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Planting, Watering, and Growth - 1 Cor. 3:6-9

Extending the agricultural metaphor of 1 Cor. 3:6-9, after a season of rapid growth a few years ago, we can describe the last couple years for our congregation as a season of pruning, in which we’ve been trimmed back significantly. But our hope and desire for the future is that this congregation will grow and flourish, both in spiritual maturity and in numbers, so that Jesus will receive more glory through our worship, and so that more people in our community will hear the good news and be saved. That’s where this passage from 1 Corinthians 3 comes in, as Paul gives us a paradigm for understanding how the Church grows.

Our text today presents us with a two-fold division of labor when it comes to the growth of the Church. Verse 6 lays it out very simply, as Paul writes, “I planted, Apollos watered, but God gave the growth.” The basic division is between God’s work and man’s work. On the human side, man plants and waters; on the divine side, God gives the growth.

And the reason why God must be the one to grow the Church is because God alone is able to transform the sinful heart of a human being. That’s not something we’re able to do, not for ourselves, and not for others. This isn’t a matter of job description, it’s a matter of ability: we can’t raise the dead. God alone can do that, and so if the Church is going to grow, God must act.

This is why the resurrection of Jesus Christ is at the heart of growing the Church. Before anything can grow, death must be defeated, and new life must be given. And since in Adam all die, the human race is utterly unable to save itself. Not one of us could defeat death, for all have sinned, and the wages of sin is death. Without a sinless Savior, an atoning death, and a glorious resurrection to new life, there would be no church, no growth, no life.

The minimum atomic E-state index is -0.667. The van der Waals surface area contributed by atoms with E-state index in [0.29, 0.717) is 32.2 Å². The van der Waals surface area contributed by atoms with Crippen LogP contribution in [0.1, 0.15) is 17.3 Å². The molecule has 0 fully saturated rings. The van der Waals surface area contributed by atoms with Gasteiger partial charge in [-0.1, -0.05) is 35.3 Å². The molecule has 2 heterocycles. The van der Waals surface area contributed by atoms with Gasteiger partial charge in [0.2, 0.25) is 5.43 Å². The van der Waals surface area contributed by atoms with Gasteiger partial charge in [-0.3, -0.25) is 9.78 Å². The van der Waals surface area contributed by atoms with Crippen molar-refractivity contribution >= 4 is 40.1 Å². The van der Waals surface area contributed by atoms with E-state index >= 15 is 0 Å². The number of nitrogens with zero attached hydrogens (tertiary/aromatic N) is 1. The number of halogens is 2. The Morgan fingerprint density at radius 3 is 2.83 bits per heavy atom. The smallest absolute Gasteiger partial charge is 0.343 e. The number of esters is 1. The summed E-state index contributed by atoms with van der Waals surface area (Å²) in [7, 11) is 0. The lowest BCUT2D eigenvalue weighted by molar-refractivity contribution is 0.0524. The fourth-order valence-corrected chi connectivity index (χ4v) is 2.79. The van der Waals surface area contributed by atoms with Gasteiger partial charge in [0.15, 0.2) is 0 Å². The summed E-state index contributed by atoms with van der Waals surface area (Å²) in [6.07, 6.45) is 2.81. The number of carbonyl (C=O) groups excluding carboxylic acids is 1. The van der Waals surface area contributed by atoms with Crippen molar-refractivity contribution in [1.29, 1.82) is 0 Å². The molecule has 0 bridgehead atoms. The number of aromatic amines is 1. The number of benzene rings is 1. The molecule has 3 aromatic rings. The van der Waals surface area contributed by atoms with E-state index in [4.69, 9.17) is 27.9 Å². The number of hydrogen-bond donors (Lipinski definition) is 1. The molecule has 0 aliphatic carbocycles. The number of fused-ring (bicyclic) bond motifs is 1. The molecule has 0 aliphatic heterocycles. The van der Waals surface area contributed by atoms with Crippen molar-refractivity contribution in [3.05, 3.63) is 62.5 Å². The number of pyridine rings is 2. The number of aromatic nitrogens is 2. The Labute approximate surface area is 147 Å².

But as Paul reminds us in 1 Cor. 15:20, “Christ has in fact been raised from the dead, the firstfruits of those who have fallen asleep.” This means that the principle or engine of growth is alive and well in any and every Christian church that confesses the resurrection of the Lord Jesus Christ, because God grows the Church by bringing dead people to life as they put their faith in Jesus.

But we must not make the mistake at this point of thinking that since God is the one who grows the Church, church members don’t have a role to play. It’s true that we don’t play the life-giving, resurrecting role, but God has work for us to do: He calls us to plant and water, following the example of Paul the Evangelist by sowing gospel seeds by preaching to those who have never heard the gospel, and of Apollos the Apologist by watering those seeds of truth by making a strong case from the Scriptures that the message about Jesus is true.

In other words, God’s fellow-workers are seeking to prepare the way and lay the groundwork for faith. What we cannot do is produce that faith; that’s God’s part. But because crops grow best in a cultivated field, God calls us to plant and water with the expectation that He will give the growth. What we can do is help people meet Jesus and know Jesus better, so that when God works in their hearts, they will trust and love Jesus.

So God’s role is to raise the dead to life for His own glory, and our role is to plant and water by evangelizing, teaching, and bearing witness through godly lives so that we might glorify God and receive His generously high wages for our efforts. This is how God grows His Church.

In light of that, let’s ask this question together: How can we plant and water? Ask it personally: What can I do, what can my family do to plant and water? And especially, let’s ask it together: how can we as a church plant and water? Planting and watering will not bear much fruit if it is seen as the occasional effort of a few gifted people. We need to see it as our calling as a congregation, with each of us having some role to play as families and individuals. He who plants and he who waters are one, says verse 8, so let’s do this together, as one body.

The message is simple: “I planted, Apollos watered, but God gave the growth.” And so the charge is simple as well: Plant. Water. And may God give growth to His Church.

Posted on Thursday, January 31, 2019 by CJ Bowen